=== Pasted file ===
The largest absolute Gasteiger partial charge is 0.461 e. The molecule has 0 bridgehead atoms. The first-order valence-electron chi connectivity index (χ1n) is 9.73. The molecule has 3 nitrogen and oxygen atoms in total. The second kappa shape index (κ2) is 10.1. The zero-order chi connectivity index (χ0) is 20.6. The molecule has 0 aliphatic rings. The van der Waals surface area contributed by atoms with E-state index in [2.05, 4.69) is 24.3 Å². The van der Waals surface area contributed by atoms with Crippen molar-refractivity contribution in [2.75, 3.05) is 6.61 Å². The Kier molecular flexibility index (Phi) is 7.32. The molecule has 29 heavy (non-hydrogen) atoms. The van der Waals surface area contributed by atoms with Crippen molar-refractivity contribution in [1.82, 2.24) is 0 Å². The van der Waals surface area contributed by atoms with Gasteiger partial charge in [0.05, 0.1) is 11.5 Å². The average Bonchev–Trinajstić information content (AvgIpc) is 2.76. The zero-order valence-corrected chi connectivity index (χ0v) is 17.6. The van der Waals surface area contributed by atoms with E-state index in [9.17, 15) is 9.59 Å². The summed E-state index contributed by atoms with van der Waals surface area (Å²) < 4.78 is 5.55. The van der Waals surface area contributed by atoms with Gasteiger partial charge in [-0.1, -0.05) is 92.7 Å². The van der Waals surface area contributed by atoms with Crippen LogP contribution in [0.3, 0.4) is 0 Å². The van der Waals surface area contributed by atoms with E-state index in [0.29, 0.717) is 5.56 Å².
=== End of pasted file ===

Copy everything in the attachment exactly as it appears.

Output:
The largest absolute Gasteiger partial charge is 0.461 e. The molecule has 0 bridgehead atoms. The first-order valence-electron chi connectivity index (χ1n) is 9.73. The molecule has 3 nitrogen and oxygen atoms in total. The second kappa shape index (κ2) is 10.1. The zero-order chi connectivity index (χ0) is 20.6. The molecule has 0 aliphatic rings. The van der Waals surface area contributed by atoms with E-state index in [2.05, 4.69) is 24.3 Å². The van der Waals surface area contributed by atoms with Crippen molar-refractivity contribution in [2.75, 3.05) is 6.61 Å². The Kier molecular flexibility index (Phi) is 7.32. The molecule has 29 heavy (non-hydrogen) atoms. The van der Waals surface area contributed by atoms with Crippen molar-refractivity contribution in [1.82, 2.24) is 0 Å². The van der Waals surface area contributed by atoms with Gasteiger partial charge in [0.05, 0.1) is 11.5 Å². The average Bonchev–Trinajstić information content (AvgIpc) is 2.76. The zero-order valence-corrected chi connectivity index (χ0v) is 17.6. The van der Waals surface area contributed by atoms with E-state index in [9.17, 15) is 9.59 Å². The summed E-state index contributed by atoms with van der Waals surface area (Å²) < 4.78 is 5.55. The van der Waals surface area contributed by atoms with Gasteiger partial charge in [-0.1, -0.05) is 92.7 Å². The van der Waals surface area contributed by atoms with Crippen LogP contribution in [0.3, 0.4) is 0 Å². The van der Waals surface area contributed by atoms with E-state index in [0.29, 0.717) is 5.56 Å².